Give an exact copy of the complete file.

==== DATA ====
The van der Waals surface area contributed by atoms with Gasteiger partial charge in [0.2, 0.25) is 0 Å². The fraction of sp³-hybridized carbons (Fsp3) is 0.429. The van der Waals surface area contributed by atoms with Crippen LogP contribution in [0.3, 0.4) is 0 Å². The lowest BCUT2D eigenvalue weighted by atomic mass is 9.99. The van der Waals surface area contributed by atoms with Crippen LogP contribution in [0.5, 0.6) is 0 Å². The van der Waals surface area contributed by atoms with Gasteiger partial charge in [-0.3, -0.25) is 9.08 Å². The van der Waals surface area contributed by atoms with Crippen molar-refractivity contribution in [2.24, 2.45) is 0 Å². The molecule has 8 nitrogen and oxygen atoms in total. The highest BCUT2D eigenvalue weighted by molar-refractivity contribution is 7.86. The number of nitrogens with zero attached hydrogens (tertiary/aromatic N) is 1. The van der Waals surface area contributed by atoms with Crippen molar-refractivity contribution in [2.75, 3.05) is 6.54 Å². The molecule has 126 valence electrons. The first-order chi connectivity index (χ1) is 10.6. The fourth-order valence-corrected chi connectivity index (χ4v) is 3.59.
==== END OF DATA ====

The van der Waals surface area contributed by atoms with Gasteiger partial charge in [0.2, 0.25) is 0 Å². The fraction of sp³-hybridized carbons (Fsp3) is 0.429. The van der Waals surface area contributed by atoms with Crippen LogP contribution in [0.3, 0.4) is 0 Å². The lowest BCUT2D eigenvalue weighted by atomic mass is 9.99. The van der Waals surface area contributed by atoms with Crippen LogP contribution in [0.5, 0.6) is 0 Å². The van der Waals surface area contributed by atoms with Gasteiger partial charge in [-0.3, -0.25) is 9.08 Å². The van der Waals surface area contributed by atoms with Crippen molar-refractivity contribution in [2.24, 2.45) is 0 Å². The molecule has 8 nitrogen and oxygen atoms in total. The highest BCUT2D eigenvalue weighted by molar-refractivity contribution is 7.86. The number of nitrogens with zero attached hydrogens (tertiary/aromatic N) is 1. The van der Waals surface area contributed by atoms with Crippen molar-refractivity contribution in [2.75, 3.05) is 6.54 Å². The molecule has 126 valence electrons. The first-order chi connectivity index (χ1) is 10.6. The fourth-order valence-corrected chi connectivity index (χ4v) is 3.59.